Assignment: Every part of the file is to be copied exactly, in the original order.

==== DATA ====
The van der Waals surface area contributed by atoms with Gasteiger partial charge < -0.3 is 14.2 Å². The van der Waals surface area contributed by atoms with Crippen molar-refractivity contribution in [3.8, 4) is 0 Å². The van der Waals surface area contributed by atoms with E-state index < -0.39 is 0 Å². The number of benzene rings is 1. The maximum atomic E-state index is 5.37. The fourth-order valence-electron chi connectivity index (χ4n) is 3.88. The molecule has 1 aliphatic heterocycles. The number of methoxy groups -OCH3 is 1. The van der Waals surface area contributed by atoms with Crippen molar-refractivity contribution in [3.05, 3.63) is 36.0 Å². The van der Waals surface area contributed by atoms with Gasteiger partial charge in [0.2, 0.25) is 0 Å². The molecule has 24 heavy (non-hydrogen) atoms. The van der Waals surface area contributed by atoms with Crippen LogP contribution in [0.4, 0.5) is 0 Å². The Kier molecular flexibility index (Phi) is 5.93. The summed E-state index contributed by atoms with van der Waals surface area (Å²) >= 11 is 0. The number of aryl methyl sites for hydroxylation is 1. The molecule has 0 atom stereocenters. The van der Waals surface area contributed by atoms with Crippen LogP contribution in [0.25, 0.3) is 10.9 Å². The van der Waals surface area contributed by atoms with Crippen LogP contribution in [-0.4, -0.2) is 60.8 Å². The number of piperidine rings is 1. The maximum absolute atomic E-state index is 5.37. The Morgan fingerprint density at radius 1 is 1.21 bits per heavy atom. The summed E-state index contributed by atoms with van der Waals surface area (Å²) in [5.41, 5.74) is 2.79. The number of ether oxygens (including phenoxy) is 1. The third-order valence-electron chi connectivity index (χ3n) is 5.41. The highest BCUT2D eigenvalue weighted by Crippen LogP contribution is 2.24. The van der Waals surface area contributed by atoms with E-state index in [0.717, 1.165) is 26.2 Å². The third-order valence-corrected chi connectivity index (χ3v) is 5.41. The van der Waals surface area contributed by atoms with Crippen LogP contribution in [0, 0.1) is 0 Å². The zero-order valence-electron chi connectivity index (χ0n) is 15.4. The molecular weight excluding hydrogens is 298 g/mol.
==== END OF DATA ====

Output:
The van der Waals surface area contributed by atoms with Gasteiger partial charge < -0.3 is 14.2 Å². The van der Waals surface area contributed by atoms with Crippen molar-refractivity contribution in [3.8, 4) is 0 Å². The van der Waals surface area contributed by atoms with E-state index < -0.39 is 0 Å². The number of benzene rings is 1. The maximum atomic E-state index is 5.37. The fourth-order valence-electron chi connectivity index (χ4n) is 3.88. The molecule has 1 aliphatic heterocycles. The number of methoxy groups -OCH3 is 1. The van der Waals surface area contributed by atoms with Crippen molar-refractivity contribution in [3.05, 3.63) is 36.0 Å². The van der Waals surface area contributed by atoms with Gasteiger partial charge in [0.2, 0.25) is 0 Å². The molecule has 24 heavy (non-hydrogen) atoms. The van der Waals surface area contributed by atoms with Crippen LogP contribution in [0.4, 0.5) is 0 Å². The Kier molecular flexibility index (Phi) is 5.93. The summed E-state index contributed by atoms with van der Waals surface area (Å²) >= 11 is 0. The number of aryl methyl sites for hydroxylation is 1. The molecule has 0 atom stereocenters. The van der Waals surface area contributed by atoms with Crippen LogP contribution in [0.25, 0.3) is 10.9 Å². The van der Waals surface area contributed by atoms with Crippen LogP contribution in [-0.4, -0.2) is 60.8 Å². The number of piperidine rings is 1. The maximum absolute atomic E-state index is 5.37. The Morgan fingerprint density at radius 1 is 1.21 bits per heavy atom. The summed E-state index contributed by atoms with van der Waals surface area (Å²) in [5.41, 5.74) is 2.79. The number of ether oxygens (including phenoxy) is 1. The third-order valence-electron chi connectivity index (χ3n) is 5.41. The highest BCUT2D eigenvalue weighted by Crippen LogP contribution is 2.24. The van der Waals surface area contributed by atoms with E-state index in [0.717, 1.165) is 26.2 Å². The third-order valence-corrected chi connectivity index (χ3v) is 5.41. The van der Waals surface area contributed by atoms with Crippen LogP contribution in [0, 0.1) is 0 Å². The zero-order valence-electron chi connectivity index (χ0n) is 15.4. The molecular weight excluding hydrogens is 298 g/mol.